Yesterday, I watched a documentary on television—I think it was by National Geographic—about a young man who explored, at least briefly, in central Africa to investigate reports of the Mokele Mbembe. He admitted that there may be an unknown creature in the dense remote jungle, but I noticed a problem at the end.
We all understand the concept of misidentification. How easy to imagine that an eyewitness has seen something commonplace under unusual conditions! What’s the problem when a scientist or non-scientific skeptic suggests a sighting of something strange was just something normal? The skeptic usually just let’s the subject drop, without any attempt to test the misidentification conjecture.
In the documentary I saw, the explorer suggested to the camera that natives had seen elephants that were swimming with little showing except their trunks and the tops of their bodies. We the audience were shown how hiding the bottom part of an elephant photo can appear strange, but wait . . . Why did the explorer not show that trick to the native eyewitnesses? Why did he assume that they knew what an elephant looks like in the forest but not what it looks like in deep water? How careless! (Or how shrewd!) The simple direct testing of that hypothesis would have been so easy, but then it probably would have resulted in the destruction of the agenda of National Geographic in that documentary.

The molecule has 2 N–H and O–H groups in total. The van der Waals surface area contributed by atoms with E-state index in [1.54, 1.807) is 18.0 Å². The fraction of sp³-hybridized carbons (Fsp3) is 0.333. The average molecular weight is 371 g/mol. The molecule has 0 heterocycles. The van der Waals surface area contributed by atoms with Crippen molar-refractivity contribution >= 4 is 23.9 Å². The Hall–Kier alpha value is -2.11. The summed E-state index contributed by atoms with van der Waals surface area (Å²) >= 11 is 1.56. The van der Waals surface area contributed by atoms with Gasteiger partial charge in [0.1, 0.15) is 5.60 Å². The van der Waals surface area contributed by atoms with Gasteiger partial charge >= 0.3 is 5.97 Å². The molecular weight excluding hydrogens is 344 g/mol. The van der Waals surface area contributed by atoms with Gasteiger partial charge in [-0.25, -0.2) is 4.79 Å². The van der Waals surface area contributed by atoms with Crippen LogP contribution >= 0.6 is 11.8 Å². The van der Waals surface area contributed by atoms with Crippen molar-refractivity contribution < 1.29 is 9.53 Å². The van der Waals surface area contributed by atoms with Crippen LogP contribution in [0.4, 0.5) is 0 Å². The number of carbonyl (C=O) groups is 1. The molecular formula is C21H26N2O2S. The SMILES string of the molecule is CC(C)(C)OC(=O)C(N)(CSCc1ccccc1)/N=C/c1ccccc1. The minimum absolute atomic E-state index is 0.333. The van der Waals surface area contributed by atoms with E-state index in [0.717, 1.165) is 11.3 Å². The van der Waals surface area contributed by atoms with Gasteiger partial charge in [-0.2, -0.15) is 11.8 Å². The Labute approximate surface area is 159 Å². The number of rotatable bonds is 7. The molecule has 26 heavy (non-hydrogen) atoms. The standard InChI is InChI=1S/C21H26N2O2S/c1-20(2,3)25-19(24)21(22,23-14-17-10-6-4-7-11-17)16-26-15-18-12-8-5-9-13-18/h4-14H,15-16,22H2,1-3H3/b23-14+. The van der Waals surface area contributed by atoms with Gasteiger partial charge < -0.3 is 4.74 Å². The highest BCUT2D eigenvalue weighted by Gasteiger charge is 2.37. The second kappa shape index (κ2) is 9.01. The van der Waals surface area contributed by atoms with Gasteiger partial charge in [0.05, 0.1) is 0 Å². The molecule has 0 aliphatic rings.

The late Scott Norman searched for the Mokele Mbembe in Africa, many years ago; but I remember him best as a kind hearted man who humbly reported his sighting of a large flying creature that he encountered one night in 2007.
Silent, with stars for a background, the dark creature flew twenty feet high, over a shed only twenty feet from Scott . . . there was no mistaking it: . . . a head three to four feet long, and a two-foot-long head-crest that reminded him of a Pteranodon. . . . [Wings] more bat-like than bird-like.